To be honest, I felt like I was losing my mind.

Each day I squirreled away an hour to work out  — the one part of my day I spent doing things I did want to do. I lived for the weekends. But I really didn’t feel like I was living at all.

One day in the office, I was mindlessly scrolling my Facebook feed when one of those trending quizzes kept popping up. It showed a blank world map and you were supposed to click all the countries you had visited and it would tell you what percent of the world you’d seen. I clearly remember thinking to myself that my map would look pretty cool, I had studied abroad after all!I clicked my map. America and Canada were easy first picks. Then came my first journey out of the country to Greece and Turkey while I was in high school. Next came some vacation spots I’d visited with my family and finally the countries I’d visited while abroad: England, Ireland, Scotland, Germany and France. I clicked submit.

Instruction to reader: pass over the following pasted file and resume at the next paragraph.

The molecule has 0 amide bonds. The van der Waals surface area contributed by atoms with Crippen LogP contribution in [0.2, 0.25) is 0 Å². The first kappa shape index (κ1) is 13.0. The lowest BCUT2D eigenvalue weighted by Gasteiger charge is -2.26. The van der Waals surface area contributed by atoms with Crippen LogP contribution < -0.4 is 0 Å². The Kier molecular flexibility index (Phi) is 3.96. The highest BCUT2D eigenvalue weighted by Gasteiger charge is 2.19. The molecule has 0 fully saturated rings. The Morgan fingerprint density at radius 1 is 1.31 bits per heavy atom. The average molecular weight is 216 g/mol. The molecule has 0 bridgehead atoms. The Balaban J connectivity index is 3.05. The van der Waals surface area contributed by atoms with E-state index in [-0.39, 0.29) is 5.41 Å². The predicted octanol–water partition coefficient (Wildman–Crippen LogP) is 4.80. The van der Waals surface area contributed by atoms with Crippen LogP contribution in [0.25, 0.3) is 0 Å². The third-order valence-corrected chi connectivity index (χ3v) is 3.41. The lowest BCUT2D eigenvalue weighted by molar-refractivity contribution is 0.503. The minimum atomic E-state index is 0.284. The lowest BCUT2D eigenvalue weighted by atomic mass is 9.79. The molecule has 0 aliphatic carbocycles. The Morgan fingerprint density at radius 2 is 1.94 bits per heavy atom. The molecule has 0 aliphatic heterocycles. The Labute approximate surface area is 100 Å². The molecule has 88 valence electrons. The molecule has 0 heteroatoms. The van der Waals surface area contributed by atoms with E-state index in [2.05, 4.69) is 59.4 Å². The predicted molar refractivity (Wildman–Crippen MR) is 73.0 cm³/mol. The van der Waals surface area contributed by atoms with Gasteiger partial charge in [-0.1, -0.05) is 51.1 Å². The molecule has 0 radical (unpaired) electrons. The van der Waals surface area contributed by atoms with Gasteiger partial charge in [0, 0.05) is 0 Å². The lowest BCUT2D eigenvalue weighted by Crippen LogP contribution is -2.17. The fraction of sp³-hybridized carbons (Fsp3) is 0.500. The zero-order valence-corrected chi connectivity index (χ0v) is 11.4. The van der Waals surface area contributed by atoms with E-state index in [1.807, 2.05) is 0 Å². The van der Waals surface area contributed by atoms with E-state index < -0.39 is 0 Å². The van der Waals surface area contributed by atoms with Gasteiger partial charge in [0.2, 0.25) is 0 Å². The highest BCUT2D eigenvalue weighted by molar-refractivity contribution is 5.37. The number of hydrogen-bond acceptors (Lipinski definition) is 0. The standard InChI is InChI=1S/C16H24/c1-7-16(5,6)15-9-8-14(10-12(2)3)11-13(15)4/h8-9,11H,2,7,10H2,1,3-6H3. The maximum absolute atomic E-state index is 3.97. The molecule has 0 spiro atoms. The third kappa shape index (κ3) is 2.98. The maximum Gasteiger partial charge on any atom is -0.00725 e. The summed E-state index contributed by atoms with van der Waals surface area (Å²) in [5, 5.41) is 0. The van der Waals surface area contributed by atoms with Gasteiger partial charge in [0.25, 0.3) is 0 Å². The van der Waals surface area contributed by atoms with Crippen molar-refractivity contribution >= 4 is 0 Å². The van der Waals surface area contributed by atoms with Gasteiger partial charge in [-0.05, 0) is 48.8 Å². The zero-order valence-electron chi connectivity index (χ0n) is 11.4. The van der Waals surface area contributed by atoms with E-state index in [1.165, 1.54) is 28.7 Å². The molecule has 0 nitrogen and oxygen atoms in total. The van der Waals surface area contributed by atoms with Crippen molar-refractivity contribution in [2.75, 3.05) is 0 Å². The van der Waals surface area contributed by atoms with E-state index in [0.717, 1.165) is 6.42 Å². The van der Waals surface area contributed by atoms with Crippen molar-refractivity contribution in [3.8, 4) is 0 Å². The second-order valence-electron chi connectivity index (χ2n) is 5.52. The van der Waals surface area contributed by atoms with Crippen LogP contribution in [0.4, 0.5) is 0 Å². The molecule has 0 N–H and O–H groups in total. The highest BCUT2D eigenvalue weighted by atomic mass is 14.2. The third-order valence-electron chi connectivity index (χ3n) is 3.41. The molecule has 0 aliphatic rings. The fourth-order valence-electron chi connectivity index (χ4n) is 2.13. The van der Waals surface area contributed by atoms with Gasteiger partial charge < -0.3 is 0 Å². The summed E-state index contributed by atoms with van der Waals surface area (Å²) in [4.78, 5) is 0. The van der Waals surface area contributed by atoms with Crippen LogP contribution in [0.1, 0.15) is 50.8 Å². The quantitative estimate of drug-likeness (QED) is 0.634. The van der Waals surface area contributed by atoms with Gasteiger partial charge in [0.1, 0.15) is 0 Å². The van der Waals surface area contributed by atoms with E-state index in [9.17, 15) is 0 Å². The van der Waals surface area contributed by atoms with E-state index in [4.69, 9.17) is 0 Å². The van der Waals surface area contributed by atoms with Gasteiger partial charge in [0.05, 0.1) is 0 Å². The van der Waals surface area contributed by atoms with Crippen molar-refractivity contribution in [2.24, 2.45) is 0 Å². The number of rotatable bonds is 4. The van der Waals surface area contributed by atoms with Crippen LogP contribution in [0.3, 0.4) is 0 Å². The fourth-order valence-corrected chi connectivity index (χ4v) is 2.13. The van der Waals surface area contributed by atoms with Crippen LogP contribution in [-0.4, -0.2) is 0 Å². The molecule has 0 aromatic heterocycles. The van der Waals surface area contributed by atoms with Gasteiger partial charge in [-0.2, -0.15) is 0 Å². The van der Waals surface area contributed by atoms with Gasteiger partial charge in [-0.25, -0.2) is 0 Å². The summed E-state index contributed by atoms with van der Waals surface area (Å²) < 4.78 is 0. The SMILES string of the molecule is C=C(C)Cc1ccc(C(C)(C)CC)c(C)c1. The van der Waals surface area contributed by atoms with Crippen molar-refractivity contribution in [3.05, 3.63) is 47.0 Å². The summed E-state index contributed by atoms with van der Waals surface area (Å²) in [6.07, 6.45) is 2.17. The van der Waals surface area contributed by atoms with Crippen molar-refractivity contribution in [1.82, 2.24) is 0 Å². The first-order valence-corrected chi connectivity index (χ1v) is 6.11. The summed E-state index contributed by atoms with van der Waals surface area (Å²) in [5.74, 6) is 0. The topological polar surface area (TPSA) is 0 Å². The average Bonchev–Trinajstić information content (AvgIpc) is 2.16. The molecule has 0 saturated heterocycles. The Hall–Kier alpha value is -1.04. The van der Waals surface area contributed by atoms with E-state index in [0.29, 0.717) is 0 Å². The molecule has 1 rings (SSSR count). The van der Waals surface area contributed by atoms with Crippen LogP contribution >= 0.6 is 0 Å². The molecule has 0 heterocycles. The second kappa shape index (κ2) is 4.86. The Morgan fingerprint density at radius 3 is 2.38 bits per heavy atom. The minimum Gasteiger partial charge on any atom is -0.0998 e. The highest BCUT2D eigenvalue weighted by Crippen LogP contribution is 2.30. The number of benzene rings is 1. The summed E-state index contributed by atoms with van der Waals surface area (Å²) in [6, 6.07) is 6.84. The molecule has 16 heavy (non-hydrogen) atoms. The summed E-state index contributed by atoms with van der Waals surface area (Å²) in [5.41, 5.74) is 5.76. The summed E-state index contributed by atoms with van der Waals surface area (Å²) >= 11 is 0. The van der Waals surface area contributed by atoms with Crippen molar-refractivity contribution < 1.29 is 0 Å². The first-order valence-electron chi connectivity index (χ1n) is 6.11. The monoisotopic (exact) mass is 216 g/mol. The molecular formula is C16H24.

I got 6%.



My little map looked pathetic. With 94% of the world still filled in with white the red little countries looking like accidental dots on a drawing. I ran through the list of countries again thinking maybe I had missed one. But, no, they were all there. I surprised myself by how panicky I suddenly found myself feeling.It was just that in that moment I realized how easy it would be to stay at my job, with my steady paycheck, get an apartment, pay bills, maybe get a better job someday and  get deeper and deeper on this path that just wasn’t for me.